Hi, I loved reading this as it is exactly what happens with me and i have a couple of tricks which really help me. 1. I squirt a little lemon juice in my dringking water, which seems to help. 2. Most importantly, though, I have a couple of VERY tart dill pickle chips after i eat any grain carbs, pasta, etc. I dont have desert much any more, so i dont know if it works with that, but it may. This can be hard to do when you are in that craving mode, but believe me, it really works. My most diffiuclt time is following dinner so this works out pretty well, as I am usually at home. It takes about 15-20 minutes for the dill effect to work, but I promise if you hang in there, the craving that begins AFTER you eat, (I loved your description of "Faux hunger") does go away.
     
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    An_202301 responded:
    I don't crave sweets all day, but I have similar cravings (ie: your 2:05 moment) right after I eat a meal. And I have tried some of the suggestions from comments too.

    My post lunch craving is the hardest to overcome because I am at work and if I don't eat something - it starts to really distract me. Identical to your writing above. I stop myself and then 15 minutes later I go back to it (maybe just 1 hershey kiss...No...). 15 minutes later ("Would a strawberry satisfy?"...not working...what now?). So, I eat dessert when I am at work. I TRY to manage it by having preset portions so I keep the dessert to 150 calories or under.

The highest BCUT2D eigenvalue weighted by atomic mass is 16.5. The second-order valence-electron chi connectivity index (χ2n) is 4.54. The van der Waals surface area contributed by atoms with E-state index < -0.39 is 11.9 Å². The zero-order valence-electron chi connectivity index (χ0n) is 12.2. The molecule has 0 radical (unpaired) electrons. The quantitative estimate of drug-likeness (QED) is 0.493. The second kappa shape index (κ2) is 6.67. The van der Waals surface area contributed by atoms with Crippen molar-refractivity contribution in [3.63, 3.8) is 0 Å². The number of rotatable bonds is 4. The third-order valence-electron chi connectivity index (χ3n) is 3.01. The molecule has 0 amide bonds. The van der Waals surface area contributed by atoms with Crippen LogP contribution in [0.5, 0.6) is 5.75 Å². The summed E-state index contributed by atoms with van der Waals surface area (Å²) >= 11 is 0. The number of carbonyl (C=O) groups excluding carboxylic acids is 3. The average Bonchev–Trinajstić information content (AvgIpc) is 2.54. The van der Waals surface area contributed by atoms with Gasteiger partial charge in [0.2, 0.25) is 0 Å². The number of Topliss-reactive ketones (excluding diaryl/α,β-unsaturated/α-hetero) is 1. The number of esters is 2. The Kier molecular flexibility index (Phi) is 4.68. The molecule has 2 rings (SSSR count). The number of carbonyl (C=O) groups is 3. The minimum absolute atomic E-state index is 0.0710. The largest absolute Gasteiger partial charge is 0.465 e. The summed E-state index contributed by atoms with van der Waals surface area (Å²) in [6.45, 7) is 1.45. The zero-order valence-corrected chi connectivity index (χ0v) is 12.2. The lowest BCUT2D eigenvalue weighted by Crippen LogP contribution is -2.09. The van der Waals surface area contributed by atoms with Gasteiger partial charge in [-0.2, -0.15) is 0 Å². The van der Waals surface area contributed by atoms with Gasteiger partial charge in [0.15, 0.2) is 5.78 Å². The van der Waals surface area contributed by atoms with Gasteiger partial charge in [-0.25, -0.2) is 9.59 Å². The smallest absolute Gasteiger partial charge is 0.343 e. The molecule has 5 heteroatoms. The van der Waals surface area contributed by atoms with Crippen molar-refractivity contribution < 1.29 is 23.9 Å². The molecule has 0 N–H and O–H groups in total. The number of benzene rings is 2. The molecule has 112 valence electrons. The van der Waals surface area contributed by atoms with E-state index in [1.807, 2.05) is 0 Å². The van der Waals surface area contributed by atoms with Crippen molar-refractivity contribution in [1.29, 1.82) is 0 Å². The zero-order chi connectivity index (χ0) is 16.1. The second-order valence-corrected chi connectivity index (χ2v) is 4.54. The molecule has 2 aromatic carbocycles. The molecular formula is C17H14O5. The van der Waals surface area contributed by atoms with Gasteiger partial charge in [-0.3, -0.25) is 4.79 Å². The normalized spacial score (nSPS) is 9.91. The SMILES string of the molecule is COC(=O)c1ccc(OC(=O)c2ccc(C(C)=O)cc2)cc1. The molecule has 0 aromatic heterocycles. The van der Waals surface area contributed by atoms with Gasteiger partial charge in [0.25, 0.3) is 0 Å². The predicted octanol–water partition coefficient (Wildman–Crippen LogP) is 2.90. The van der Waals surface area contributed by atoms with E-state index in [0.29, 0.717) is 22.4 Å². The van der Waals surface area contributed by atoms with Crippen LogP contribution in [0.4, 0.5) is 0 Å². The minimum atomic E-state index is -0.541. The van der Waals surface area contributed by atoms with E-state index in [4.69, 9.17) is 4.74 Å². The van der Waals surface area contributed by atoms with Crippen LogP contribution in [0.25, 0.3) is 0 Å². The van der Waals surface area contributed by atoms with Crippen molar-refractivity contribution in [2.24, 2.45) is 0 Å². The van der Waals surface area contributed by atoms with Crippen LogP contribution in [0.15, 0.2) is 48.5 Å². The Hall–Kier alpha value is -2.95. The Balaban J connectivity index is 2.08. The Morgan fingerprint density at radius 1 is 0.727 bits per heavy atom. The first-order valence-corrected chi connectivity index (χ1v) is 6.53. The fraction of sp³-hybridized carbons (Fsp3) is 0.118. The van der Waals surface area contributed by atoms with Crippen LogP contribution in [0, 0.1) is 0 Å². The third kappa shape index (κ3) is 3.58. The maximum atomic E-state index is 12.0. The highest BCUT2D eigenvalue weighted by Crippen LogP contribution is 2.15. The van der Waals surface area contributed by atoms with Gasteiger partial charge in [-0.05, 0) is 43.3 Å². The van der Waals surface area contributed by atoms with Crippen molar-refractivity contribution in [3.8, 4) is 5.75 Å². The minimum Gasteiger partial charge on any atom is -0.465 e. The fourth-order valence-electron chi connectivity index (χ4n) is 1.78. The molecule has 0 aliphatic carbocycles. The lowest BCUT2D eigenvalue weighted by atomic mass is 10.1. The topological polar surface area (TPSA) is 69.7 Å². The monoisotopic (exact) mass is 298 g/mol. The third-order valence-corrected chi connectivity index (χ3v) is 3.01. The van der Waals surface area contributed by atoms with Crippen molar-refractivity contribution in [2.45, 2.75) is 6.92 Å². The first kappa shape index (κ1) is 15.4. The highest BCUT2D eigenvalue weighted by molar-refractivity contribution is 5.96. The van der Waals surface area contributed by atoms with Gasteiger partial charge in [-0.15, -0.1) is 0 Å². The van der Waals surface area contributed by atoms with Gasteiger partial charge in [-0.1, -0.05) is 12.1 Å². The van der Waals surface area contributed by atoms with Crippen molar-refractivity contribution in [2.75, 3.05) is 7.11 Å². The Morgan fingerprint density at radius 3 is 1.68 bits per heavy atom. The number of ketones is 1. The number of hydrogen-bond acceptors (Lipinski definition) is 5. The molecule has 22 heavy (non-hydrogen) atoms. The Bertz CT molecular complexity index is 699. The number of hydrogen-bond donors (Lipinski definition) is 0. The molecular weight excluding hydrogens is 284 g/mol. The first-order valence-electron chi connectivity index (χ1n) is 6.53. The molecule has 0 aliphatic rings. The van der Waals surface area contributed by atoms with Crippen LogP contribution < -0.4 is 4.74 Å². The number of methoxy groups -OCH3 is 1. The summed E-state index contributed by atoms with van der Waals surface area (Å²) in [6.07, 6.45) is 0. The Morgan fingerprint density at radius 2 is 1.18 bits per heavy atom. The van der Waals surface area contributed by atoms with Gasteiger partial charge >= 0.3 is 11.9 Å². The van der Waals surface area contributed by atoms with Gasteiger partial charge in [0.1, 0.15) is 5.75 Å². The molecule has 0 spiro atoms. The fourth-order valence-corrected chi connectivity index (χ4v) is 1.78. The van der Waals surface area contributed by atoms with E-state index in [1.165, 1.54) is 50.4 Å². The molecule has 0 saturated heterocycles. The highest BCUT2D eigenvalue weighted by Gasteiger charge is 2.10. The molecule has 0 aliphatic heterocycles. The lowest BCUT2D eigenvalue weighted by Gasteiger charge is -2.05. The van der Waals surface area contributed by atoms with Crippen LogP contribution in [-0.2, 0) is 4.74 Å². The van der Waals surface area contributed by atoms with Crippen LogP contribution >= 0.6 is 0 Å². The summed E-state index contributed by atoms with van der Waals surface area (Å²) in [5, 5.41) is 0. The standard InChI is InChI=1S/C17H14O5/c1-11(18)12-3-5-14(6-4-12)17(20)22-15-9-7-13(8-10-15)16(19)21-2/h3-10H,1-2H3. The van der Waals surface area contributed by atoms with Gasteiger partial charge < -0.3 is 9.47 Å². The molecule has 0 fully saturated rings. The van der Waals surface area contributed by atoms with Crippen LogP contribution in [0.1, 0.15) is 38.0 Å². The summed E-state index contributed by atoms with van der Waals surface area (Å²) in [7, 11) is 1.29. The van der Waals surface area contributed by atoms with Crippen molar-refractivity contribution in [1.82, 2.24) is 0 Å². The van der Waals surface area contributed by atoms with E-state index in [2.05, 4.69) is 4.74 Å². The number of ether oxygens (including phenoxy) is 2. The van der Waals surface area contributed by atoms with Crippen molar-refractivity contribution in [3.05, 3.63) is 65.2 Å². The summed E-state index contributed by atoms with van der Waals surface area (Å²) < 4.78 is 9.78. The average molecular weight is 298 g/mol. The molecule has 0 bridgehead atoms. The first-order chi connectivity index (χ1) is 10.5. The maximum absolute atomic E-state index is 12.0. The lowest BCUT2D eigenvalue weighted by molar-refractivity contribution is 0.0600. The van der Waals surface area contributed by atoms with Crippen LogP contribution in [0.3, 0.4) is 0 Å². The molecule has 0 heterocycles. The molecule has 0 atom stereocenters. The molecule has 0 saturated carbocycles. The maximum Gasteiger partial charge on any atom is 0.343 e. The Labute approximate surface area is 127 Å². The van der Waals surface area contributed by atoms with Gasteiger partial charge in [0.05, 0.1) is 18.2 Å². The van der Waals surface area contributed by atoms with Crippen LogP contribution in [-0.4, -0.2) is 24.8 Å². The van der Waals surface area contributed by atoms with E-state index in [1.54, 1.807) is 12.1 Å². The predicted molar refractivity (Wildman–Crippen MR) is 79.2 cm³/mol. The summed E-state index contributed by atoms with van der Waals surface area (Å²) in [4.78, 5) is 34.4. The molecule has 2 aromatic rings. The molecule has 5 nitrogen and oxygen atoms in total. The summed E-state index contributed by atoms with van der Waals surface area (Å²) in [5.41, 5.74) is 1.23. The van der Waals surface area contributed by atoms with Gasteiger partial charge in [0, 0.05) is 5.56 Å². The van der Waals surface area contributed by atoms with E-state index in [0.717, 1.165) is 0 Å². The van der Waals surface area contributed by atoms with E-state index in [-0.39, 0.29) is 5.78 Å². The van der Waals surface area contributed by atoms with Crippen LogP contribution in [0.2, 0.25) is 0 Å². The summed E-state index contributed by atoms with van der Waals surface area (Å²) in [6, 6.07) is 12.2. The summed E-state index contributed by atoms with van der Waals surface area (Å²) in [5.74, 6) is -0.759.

I have better luck with my nighttime cravings (I get less lost in my obsession because my family is around and doing a bunch of things at once). Currently I am in the mode of "no desserts" when I am home, but like Foreverinyoureyes2 said, I tell myself that if I am successful all week I can have my favorite on the weekend (Ben & Jerry's). I'm finding that when the weekend comes - I don't even want it. This weekend, despite no desserts all week, I only had a small frozen yogurt on the weekend.

    Cravings and sugar management has been a life long effort for me. But I do feel that the more you stop, but less you crave. I am not even capable of eating the sugar content I used to eat 20 years ago. For example I used to brownie ice cream sundaes every week. On a vacation recently, I splurged and ordered a sundae. Not even half way through I felt sick to my stomach. I will never attempt to splurge like again. A simple ice cream cone is all I need to splurge.